formerly Shakespeare and Company Books, now VIcarious Experience

Mis' Lulu Sez - a Collection of Dialect Poems by Louise Bennett. (1949)

Mis' Lulu Sez - a Collection of Dialect Poems by Louise Bennett. Printed by the Gleaner Co. Ltd. (no date, but there is an ad for 1949 Model cars) 5 1/2" x 8" 185 pages plus ads Paperback. Cover design by Eric Coverley. Blue paper covers are discolored to brown on the spine. there is a 3/4" long hole in the spine. The very bottom of the spine has separated from the book. Some wrinkling to the spine appears from publication. There is also some cracking. Water stains to the covers.. A vertical crease on the front cover. Book has a bit of a bend. Paper is a bit tanned with no effect on paper flexibility. A little bit of wear on the tips of the pages. Otherwise, no previous owner markings. No tears, folds or creases to pages. Binding is tight with no looseness to pages. Not ex-library, not remaindered and not a facsimile reprint. For sale by Jon Wobber, bookseller since 1978. II07a

"Louise Simone Bennett-Coverley or Miss Lou OM, OJ, MBE (7 September 1919 – 26 July 2006), was a Jamaican poet, folklorist, writer, and educator. Writing and performing her poems in Jamaican Patois or Creole, Bennett worked to preserve the practice of presenting poetry, folk songs and stories in patois ("nation language"),[2] establishing the validity of local languages for literary expression.

Bennett wrote several books and poetry in Jamaican Patois, helping to have it recognized as a "nation language" in its own right. Her work influenced many other writers, including Mutabaruka, Linton Kwesi Johnson and Yasus Afari, to use it in a similar manner.[2][12] She also released numerous recordings of traditional Jamaican folk music and recordings from her radio and television shows including Jamaican Folk Songs, Children's Jamaican Songs and Games, Miss Lou’s Views (1967), Listen to Louise (1968), Carifesta Ring Ding (1976), and The Honorable Miss Lou. She is credited with giving Harry Belafonte the foundation for his 1956 hit "Day-O (The Banana Boat Song)" by telling him about the Jamaican folk song "Hill and Gully Rider" (the name also given as "Day Dah Light")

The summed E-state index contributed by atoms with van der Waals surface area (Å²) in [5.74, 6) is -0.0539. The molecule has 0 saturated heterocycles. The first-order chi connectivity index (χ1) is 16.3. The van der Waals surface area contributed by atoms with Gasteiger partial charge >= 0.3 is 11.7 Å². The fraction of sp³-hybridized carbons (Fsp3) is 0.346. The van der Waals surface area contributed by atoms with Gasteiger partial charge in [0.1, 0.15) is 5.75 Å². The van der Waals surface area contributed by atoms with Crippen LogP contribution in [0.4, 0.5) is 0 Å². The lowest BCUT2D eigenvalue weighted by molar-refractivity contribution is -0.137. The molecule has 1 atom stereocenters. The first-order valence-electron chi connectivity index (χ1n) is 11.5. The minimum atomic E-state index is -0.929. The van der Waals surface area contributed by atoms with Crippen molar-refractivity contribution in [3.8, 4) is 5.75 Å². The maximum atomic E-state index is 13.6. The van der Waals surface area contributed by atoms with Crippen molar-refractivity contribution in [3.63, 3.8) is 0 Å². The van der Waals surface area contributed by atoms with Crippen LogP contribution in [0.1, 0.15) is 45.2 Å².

Bennett was married to Eric Winston Coverley, an early performer and promoter of Jamaican theater, from 30 May 1954 until his death in August 2002.[5][15] Together, Bennett and Coverley had a son, Fabian." - wikipedia


"Noh Lickle Twang
          Me glad fe se's you come back bwoy,
But lawd yuh let me dung,
Me shame o' yuh soh till all o'
Me proudness drop a grung.
           Yuh mean yuh goh dah 'Merica
An spen six whole mont' deh,
An come back not a piece betta
Dan how yuh did goh wey?
            Bwoy yuh noh shame? Is soh you come?
Afta yuh tan soh lang!
Not even lickle language bwoy?
Not even little twang?
             An yuh sista wat work ongle
One week wid 'Merican
She talk so nice now dat we have
De jooce fe undastan?
             Bwoy yuh couldn' improve yuhself!
An yuh get soh much pay?
Yuh spen six mont' a foreign, an
Come back ugly same way?
            Not even a drapes trouziz? or
A pass de rydim coat?
Bwoy not even a gole teet or
A gole chain roun yuh t'roat.
             Suppose me las' rne pass go introjooce
Yuh to a stranga
As me lamented son wat lately
Come from 'Merica!

            Dem hooda laugh afta me, bwoy
Me could'n tell dem soh!
Dem hooda sey me lie, yuh was
A-spen time back a Mocho.
             Noh back-ansa me bwoy, yuh talk
Too bad; shet up yuh mout,
Ah doan know how yuh an yuh puppa
Gwine to meck it out." -

 This poem might not be in this book, but I had to put it here to give you an example of the flavor of what Louise Bennett wrote.  I would not be surprised if some or many of the poems in this book are not available anywhere else..